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A PROSPECTIVE STUDY ON VISUAL OUTCOME, IOP CONTROL AND COMPLICATIONS IN PATIENTS WITH LENS-INDUCED GLAUCOMA FOLLOWING MANUAL SICS IN A TERTIARY HEALTH CENTRE.

BACKGROUND

Lens-induced glaucoma is a secondary glaucoma, in which the crystalline lens is involved in the mechanism of intraocular pressure (IOP) increase. Glaucoma may occur in open angle or angle closure forms, and there are 4 distinct variants: phacolytic, phacomorphic, lens particle and phacoantigenic. Lens-Induced Glaucoma (LIG) is a common condition seen in patients with senile cataracts and it is one of the commonest cause of secondary glaucoma that requires an immediate attention and management to prevent blindness. [1] Secondary glaucoma has been found in 10% of senile cortical cataract. [2]

Lens-related elevation in intraocular pressure (IOP) results from a variety of mechanisms such as lens dislocation, lens swelling (Intumescent cataract), inflammation due to phacoanaphylaxis and lens particle blocking the trabecular meshwork. Untreated increase in IOP damages the optic nerve mechanically, which inevitably leads to blindness. Due to large backlog of cataracts, poor health education, poor socio-economic status and fear of operation, LIG is more common in rural population. [3]

In most cases, the management of LIG is essentially surgical (ECCE with PCIOL implantation with or without iridectomy). [4,5] However, intensive medical management is tried first to normalise IOP and inflammation. The prognosis for good post-operative visual recovery in these conditions remain guarded whatever be the mode of surgical intervention, unless diagnosed early and managed efficiently. [6] Hence, the present study has been taken up to analyse the visual outcome, IOP control and complications following manual SICS in LIG patients.

MATERIALS AND METHODS

The present observational study was conducted in the Department of Ophthalmology, Fakhruddin Ali Ahmed Medical College and Hospital, Barpeta from September 2015 to August 2017. The study group included 68 patients clinically diagnosed as lens-induced glaucoma.

The inclusion criteria included the patients presented with pain, redness, watering of acute onset in addition to gradual progressive loss of vision in the affected eye along with clinical signs of circumciliary congestion, corneal oedema and cortical intumescent cataractous lens associated with raised IOP of > 21 mmHg.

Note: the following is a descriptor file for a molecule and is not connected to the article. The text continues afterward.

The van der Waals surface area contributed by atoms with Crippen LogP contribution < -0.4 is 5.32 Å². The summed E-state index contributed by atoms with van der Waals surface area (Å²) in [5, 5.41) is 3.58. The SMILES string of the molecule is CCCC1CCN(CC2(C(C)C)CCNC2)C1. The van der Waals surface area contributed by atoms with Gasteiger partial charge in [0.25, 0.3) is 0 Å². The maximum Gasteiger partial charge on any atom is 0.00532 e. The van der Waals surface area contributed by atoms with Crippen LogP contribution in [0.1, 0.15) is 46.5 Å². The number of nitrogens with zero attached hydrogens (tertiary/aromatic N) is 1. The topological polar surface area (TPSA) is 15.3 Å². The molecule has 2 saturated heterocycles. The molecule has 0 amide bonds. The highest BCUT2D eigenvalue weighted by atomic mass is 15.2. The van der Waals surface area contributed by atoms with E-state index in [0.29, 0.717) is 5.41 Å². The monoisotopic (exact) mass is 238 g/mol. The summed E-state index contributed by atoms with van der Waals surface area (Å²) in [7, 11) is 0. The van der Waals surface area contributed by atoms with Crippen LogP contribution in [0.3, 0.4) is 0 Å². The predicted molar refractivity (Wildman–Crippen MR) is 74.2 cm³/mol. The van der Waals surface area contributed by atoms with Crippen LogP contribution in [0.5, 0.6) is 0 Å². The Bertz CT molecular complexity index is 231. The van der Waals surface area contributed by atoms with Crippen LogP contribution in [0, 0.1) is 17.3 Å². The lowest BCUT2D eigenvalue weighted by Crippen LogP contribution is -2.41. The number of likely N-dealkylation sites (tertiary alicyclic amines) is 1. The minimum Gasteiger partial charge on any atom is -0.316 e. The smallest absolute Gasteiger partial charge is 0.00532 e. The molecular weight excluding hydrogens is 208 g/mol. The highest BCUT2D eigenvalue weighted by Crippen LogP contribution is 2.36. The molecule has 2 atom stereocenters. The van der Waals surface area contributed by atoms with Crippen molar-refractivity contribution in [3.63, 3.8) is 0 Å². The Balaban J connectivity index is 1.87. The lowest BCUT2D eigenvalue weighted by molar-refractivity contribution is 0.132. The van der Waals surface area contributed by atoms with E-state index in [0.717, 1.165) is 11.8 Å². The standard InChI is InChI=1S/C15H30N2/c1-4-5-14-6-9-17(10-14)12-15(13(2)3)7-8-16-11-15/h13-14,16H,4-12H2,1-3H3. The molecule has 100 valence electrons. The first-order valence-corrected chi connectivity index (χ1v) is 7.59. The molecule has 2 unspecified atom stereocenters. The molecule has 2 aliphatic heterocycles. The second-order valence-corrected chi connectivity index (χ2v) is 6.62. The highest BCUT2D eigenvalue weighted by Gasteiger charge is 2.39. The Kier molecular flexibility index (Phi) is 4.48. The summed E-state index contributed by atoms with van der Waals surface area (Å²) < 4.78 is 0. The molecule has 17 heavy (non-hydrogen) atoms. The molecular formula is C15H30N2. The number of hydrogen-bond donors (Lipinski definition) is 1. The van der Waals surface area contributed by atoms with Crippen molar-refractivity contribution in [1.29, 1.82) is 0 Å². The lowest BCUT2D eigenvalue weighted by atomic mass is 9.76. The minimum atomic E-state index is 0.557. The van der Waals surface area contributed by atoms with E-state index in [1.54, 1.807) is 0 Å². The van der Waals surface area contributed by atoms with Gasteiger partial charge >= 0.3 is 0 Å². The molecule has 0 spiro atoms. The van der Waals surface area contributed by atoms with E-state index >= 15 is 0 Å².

Exclusion criteria included cases with primary open or narrow angle glaucoma, secondary glaucoma due to anterior and posterior segment pathologies associated with senile cataract, congenital cataract, secondary cataract and complicated cataract.

Detailed history and thorough clinical examination of both eyes including visual acuity, Schiotz tonometry, slit lamp biomicroscopy, fundus examination and gonioscopy were done. Biometry was done whenever possible for IOL power calculation. B-scan were also done in the affected eye in cases where fundus was not visible to rule out posterior segment pathology. Best corrected visual acuity was checked and recorded at the time of presentation, after surgery and at each follow-up visit (after one week, 6 weeks, 3 months) using Snellen's chart/ Landolt's C chart/ E chart.

Medical management consisting of topical steroids, antiglaucoma drugs, analgesics and in cases of pupillary block, a mydriatic was used. Dexamethasone eye drops was the preferred topical steroid instituted at hourly intervals which helped to bring down the inflammation. Local antibiotics like ciprofloxacin, moxifloxacin, ofloxacin and gatifloxacin were used in different combinations to make the conjunctival sac sterile. To reduce the IOP, Inj. Mannitol 20%, 300 mL was given IV unless there were no contraindications for its use along with oral Acetazolamide 500 mg stat followed by 250 mg 6th hourly. This was supplemented with topical beta blockers, preferably 0.5% Timolol maleate eye drops BID. After control of IOP, manual small incision cataract surgery with PCIOL implantation with or without iridectomy was done under local (peribulbar) anaesthesia. The patients were evaluated post-operatively for conjunctival congestion, corneal oedema, aqueous flare, cells and depth of anterior chamber, fundus, visual acuity and IOP.

Informed and written consents were taken. Data was recorded in a preformed proforma.

RESULTS

Out of 68 patients with LIG, our study showed highest number of phacomorphic glaucoma (60.2%) followed by phacolytic glaucoma (29.4%) (Table 1).

This study showed that the most common age group affected was 51-60 years (35.2%). Incidence followed by 61-70 years (26.4%) and 41-50 years (20.5%) (Table 2).

This study also showed a higher incidence of LIG in females (55.88%) than males (44.11%) (Table 3).